There are about 250 packs being tracked by biologists, with one pack just outside Madrid, some 40 miles up into the hills.
“As wolf numbers grow so does the number of attacks on animals. From 2005 there were about 1,500 attacks a year. Then in 2008 it jumped to over 2,000,” says Luis Suárez, WWF biodiversity officer in Madrid. “In the past seven years 13,000 sheep, 200 goats and several hundred cows have been attacked across Spain.”
Some conservationists say the economic recession in Spain, Portugal, Greece and elsewhere has also helped them spread into new areas. “People have migrated from rural areas, allowing the wolf to reoccupy abandoned land. The recession has left less money for farmers to protect their animals, says Suárez. “More money in the economy means more money for protection. Worse circumstances in the recession have seen a progression of rural people to the cities and an increase in wolf numbers,” he says.
Wolves are a protected species and most countries offer to compensate farmers for the animals they kill. But many are now being hunted illegally and poisoned. Officially, 130 wolves have been killed [since 2005] in Spain, but the real numbers are unknown.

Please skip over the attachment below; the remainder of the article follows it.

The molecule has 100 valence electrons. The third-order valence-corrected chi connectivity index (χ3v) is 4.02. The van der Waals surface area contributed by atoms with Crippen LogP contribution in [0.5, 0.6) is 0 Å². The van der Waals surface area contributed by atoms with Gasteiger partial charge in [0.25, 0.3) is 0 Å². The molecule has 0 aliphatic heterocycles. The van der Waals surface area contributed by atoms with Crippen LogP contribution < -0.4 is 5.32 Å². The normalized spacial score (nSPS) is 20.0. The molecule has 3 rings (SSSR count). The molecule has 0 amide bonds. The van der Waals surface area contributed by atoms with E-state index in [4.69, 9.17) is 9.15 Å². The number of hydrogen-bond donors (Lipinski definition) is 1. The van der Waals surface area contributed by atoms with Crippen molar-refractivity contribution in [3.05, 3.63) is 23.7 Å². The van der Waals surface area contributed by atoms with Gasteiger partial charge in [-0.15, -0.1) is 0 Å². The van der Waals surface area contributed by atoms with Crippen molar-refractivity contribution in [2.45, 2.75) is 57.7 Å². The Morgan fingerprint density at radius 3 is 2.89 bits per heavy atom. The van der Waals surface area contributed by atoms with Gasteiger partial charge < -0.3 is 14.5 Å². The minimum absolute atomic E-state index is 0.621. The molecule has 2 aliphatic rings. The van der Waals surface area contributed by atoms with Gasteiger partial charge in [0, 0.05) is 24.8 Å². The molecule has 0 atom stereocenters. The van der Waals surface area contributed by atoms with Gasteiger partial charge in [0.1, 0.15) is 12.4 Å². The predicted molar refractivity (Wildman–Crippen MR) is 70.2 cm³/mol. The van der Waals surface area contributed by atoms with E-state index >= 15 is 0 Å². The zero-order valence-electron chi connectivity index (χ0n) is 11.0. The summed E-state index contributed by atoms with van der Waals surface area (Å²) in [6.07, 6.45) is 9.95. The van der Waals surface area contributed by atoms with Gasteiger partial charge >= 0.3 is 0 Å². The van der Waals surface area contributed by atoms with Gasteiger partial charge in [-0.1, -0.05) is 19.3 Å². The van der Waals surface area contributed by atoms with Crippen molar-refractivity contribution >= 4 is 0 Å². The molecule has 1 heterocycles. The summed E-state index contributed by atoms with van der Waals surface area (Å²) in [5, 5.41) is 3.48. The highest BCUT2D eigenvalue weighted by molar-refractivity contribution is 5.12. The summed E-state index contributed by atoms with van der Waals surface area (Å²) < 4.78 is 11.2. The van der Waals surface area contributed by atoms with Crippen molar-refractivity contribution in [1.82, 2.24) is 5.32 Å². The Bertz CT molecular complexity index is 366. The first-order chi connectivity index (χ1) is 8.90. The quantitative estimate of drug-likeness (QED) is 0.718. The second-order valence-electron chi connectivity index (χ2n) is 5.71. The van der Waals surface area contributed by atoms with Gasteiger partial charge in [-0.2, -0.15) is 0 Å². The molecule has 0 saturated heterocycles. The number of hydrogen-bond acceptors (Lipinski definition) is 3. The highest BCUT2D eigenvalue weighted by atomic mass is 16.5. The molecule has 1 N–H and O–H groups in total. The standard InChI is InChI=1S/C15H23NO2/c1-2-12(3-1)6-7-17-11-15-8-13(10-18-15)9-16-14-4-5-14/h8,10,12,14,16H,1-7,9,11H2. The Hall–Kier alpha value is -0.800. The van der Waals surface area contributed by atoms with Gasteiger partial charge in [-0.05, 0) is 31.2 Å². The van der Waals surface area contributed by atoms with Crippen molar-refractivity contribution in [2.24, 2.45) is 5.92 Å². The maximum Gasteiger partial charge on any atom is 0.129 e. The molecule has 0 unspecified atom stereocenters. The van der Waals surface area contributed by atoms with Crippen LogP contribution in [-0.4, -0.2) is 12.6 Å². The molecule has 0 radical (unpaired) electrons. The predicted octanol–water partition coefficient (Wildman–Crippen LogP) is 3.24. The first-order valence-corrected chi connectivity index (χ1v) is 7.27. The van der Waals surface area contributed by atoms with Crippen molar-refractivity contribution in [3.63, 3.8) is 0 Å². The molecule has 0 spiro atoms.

Most of the packs are up on the desolate mountain ranges beneath the North coast, or around the central mesetas, but there are a number of packs in the natural parks around Córdoba, which are the closest ones to Almería. See a map from RTVE here.
María Vázquez, who works with farm advice group Asaja in Aviola, helping farmers with electric fences and dogs, says: “We’re not against wolves, but we need help. The number of attacks on livestock is growing.”
As their populations grow, the wolves’ best friends may be tourists flocking to Guadarrama and other conservation zones. The animals’ presence just a few miles from city centres is proving popular with politicians and a draw to city residents. Visitor numbers to Guadarrama and other wild areas in Europe where wolves have moved in are growing fast, and governments are mostly happy to invest in modest protection measures in return for being hailed as friends of the environment.
“Their return to Guadarrama is a good thing, but for people with animals it’s trouble. We are willing to pay subsidies,” says Spain’s environment secretary, Federico Ramos. “We have to understand that ideas about the wolf are changing. In the past they were a serious problem, but now people are sympathetic. It’s not the devil; it’s just an animal. We must learn to live together.”
Spain paid a bounty per wolf head until the early 1970’s. A campaign by naturalist Felix Rodriguez de la Fuente in the 70’s, who made Spains first TV nature documentaries, was the first step in changing the attitude towards these animals.